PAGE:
By early morning the Swedes were in position. The battle began at 11.00 a. m. and would continue for four gruelling and bloody hours. The Swedes fired volley after volley of arrows at the Danish camp and positions. The Danes, better equipped and with modern weaponry, answered with cannon fire. Sten Sture launched his first attack that was met by the Danes. Seeing his exposed corps around St Klara threatened bv this second Swedish offensive, Christian committed his troops. They left the safety of the camp and counter-attacked in the open to save the St Klara position. Danish self-confidence soared as their flanking attack against the Swedes seemed to take effect. The battlefront was now one long chain of fighting men stretching for almost a kilometre (0.6 miles) through partially open fields and rocky woodland. It was close-quarters lighting, man against man with axes, pikes, swords, spears, cudgels and daggers. The continuing battle had distracted the Danes as Sten Sture’s strategy of encirclement began to take shape. Finally, by the afternoon. Nils Sture’s Darlecarlians were in position to the east while the Stockholm garrison rowed as silently as they could for the opposite shore.


Nils Sture signalled for his men to advance. ‘The Danish outposts were swiftly and brutally dealt with, then, when they reached the Danish camp the Darlecarlians, the most feared of the Swedes, launched themselves at the poorly defended ramparts facing east with a roar. Meanwhile, led by Posse and Trolle, the Stockholm troops had landed on the shore and regrouped rapidly for an attack towards the convent, where they hoped to surprise and overwhelm the Danish defenders. It worked. The Danes were taken completely by surprise by Posse’s attack. Here the training and superior arms of the king’s troops were of little avail as wave after wave of snarling Swedes poured in on them from all sides.

The Danes were no weaklings and as professional troops fought back with controlled ferocity and great skill. But there were too many of the enemy as the infantry fought a hand-to-hand battle while the mounted Danish knights were unhorsed one by one. As they came crashing down, the knights were bludgeoned or stabbed to death by the peasant soldiers they had held in such contempt at the beginning of the battle. Christian shared his knights’ contempt for the enemy and the usurper rebel Sten Sture, and had thus expected an easy triumph once the Swedes were committed to battle. Instead it was his army that had walked blindly into a trap. Now, as the horrified king saw his men dying and his proud army buckling under the enemy’s onslaught, the question was how much, if any, of his army could be saved?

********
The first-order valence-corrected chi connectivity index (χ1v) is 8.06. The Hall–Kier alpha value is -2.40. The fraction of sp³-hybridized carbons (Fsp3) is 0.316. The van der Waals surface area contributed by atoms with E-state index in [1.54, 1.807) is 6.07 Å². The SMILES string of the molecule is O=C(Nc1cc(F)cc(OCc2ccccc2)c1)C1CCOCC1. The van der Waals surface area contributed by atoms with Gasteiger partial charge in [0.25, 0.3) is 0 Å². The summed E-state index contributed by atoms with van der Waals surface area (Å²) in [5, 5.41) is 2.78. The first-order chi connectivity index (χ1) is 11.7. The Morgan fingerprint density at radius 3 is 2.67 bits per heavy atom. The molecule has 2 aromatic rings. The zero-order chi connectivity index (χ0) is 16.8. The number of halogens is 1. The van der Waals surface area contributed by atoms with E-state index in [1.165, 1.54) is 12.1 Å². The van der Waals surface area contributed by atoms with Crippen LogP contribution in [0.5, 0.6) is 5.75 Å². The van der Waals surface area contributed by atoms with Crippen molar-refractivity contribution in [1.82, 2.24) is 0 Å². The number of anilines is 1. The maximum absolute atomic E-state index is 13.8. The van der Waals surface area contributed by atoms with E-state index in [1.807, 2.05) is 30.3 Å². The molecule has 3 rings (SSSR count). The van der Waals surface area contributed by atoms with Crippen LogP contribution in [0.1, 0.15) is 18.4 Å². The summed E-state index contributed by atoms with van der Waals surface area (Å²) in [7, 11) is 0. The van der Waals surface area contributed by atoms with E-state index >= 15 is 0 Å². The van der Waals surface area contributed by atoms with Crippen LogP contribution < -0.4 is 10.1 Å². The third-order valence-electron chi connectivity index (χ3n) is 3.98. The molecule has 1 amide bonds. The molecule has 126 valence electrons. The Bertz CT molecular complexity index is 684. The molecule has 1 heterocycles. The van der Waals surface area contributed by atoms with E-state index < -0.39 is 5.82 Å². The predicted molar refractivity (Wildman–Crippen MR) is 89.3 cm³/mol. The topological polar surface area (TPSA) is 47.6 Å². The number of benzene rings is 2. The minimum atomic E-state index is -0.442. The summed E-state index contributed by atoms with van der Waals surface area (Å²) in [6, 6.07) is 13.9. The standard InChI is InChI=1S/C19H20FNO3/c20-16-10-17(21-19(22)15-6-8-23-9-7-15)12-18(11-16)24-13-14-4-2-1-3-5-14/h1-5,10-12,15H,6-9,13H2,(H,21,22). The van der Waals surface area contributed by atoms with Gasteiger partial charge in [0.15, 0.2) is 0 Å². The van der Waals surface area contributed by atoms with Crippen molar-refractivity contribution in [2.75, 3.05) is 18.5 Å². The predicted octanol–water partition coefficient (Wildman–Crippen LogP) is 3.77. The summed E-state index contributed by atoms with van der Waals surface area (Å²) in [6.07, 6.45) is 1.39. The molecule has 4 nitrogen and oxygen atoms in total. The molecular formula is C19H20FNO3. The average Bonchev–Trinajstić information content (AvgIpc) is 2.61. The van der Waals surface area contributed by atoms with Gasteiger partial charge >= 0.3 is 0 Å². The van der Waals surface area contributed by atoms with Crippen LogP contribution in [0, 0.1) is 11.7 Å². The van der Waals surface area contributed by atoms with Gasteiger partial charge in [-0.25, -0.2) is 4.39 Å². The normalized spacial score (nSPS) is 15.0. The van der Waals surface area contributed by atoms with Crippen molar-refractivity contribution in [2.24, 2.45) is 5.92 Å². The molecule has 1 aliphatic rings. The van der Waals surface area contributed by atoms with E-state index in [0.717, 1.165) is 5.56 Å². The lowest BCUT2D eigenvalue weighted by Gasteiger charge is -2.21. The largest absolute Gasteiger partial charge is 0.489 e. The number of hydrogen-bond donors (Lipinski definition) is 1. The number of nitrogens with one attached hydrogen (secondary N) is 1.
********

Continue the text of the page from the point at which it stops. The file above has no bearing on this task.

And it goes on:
The Swedes were not having everything their own way, however. Knut Posse – in contrast to Sten Sture – led his men from the front and paid a terrible price for his bravery. Danish crossbowmen hit him in the legs and then a Dane or a German infantryman hit him over the head with an axe. He was carried, dying from his wounds, back to Stockholm. Nevertheless, his demise did not dampen the resolve of the Swedes, who scented victory and redoubled their efforts to destroy the enemy. Christian had committed a series of blunders and he may have had his faults as a commander but cowardice was not one of them. He ordered his personal guard to join him at the very centre of the fighting to drive back the Swedes and rally his faltering men. Perhaps the king was courting death, preferring to meet an honourable end in battle rather than survive a defeat. His bravado ended abruptly as he was hit by a small cannonball, leaving him badly wounded. His place was taken by one of his toughest and bravest commanders. Count Strange Nielsen, who tried to rally the troops carrying the Dannebrog (the white and red Royal Danish flag). He was killed outright.

The Danes and Germans began to waver and break. A handful of fleeing men became a hundred and then the flow of retreating soldiery became a torrent of panic-stricken and terrified humanity with only one thought on their mind: to flee. There was now no pretence of a well ordered retreat – it was a rout and it ended in tragedy as the rickety bridge between the mainland and the island of Kapplingeholm collapsed under the enormous weight of fleeing men and horses. Danish boats, sent out from the fleet, rowed up to shore and picked up survivors. Once those that could be saved had been taken aboard, the fleet sailed back to Copenhagen. King Christian had lost half his men – some 900 had drowned, another 900 had capitulated to the triumphant Swedes at the camp and the rest lay dead on the battlefield.


Sten Sture had saved Sweden’s fledgling statehood and independence but it had been a dearly bought victory for the Swedes. For the next 250 years Denmark and Sweden fought a series of bloody wars against each other with all the hatred and ferocity showed at Brunkeberg.